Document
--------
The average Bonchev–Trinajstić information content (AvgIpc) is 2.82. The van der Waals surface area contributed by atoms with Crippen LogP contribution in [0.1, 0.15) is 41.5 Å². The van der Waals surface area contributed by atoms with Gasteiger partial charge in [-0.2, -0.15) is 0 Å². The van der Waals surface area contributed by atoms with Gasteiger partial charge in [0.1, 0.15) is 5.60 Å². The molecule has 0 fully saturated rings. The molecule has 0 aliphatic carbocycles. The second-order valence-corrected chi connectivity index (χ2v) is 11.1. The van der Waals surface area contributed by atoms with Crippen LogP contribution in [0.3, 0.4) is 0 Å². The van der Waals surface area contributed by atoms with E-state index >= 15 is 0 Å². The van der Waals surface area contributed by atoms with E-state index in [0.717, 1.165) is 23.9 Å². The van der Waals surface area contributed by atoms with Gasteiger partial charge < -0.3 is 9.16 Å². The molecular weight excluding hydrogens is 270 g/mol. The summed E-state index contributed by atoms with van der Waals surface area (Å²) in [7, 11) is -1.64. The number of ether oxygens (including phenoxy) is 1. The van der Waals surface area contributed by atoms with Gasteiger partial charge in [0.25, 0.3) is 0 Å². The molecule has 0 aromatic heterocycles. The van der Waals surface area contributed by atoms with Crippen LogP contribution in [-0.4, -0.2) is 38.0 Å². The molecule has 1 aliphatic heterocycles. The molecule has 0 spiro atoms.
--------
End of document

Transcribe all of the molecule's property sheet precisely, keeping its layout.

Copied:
The average Bonchev–Trinajstić information content (AvgIpc) is 2.82. The van der Waals surface area contributed by atoms with Crippen LogP contribution in [0.1, 0.15) is 41.5 Å². The van der Waals surface area contributed by atoms with Gasteiger partial charge in [-0.2, -0.15) is 0 Å². The van der Waals surface area contributed by atoms with Gasteiger partial charge in [0.1, 0.15) is 5.60 Å². The molecule has 0 fully saturated rings. The molecule has 0 aliphatic carbocycles. The second-order valence-corrected chi connectivity index (χ2v) is 11.1. The van der Waals surface area contributed by atoms with Crippen LogP contribution in [0.3, 0.4) is 0 Å². The van der Waals surface area contributed by atoms with E-state index >= 15 is 0 Å². The van der Waals surface area contributed by atoms with E-state index in [0.717, 1.165) is 23.9 Å². The van der Waals surface area contributed by atoms with Gasteiger partial charge < -0.3 is 9.16 Å². The molecular weight excluding hydrogens is 270 g/mol. The summed E-state index contributed by atoms with van der Waals surface area (Å²) in [7, 11) is -1.64. The number of ether oxygens (including phenoxy) is 1. The van der Waals surface area contributed by atoms with Gasteiger partial charge in [0.25, 0.3) is 0 Å². The molecule has 0 aromatic heterocycles. The van der Waals surface area contributed by atoms with Crippen LogP contribution in [-0.4, -0.2) is 38.0 Å². The molecule has 1 aliphatic heterocycles. The molecule has 0 spiro atoms.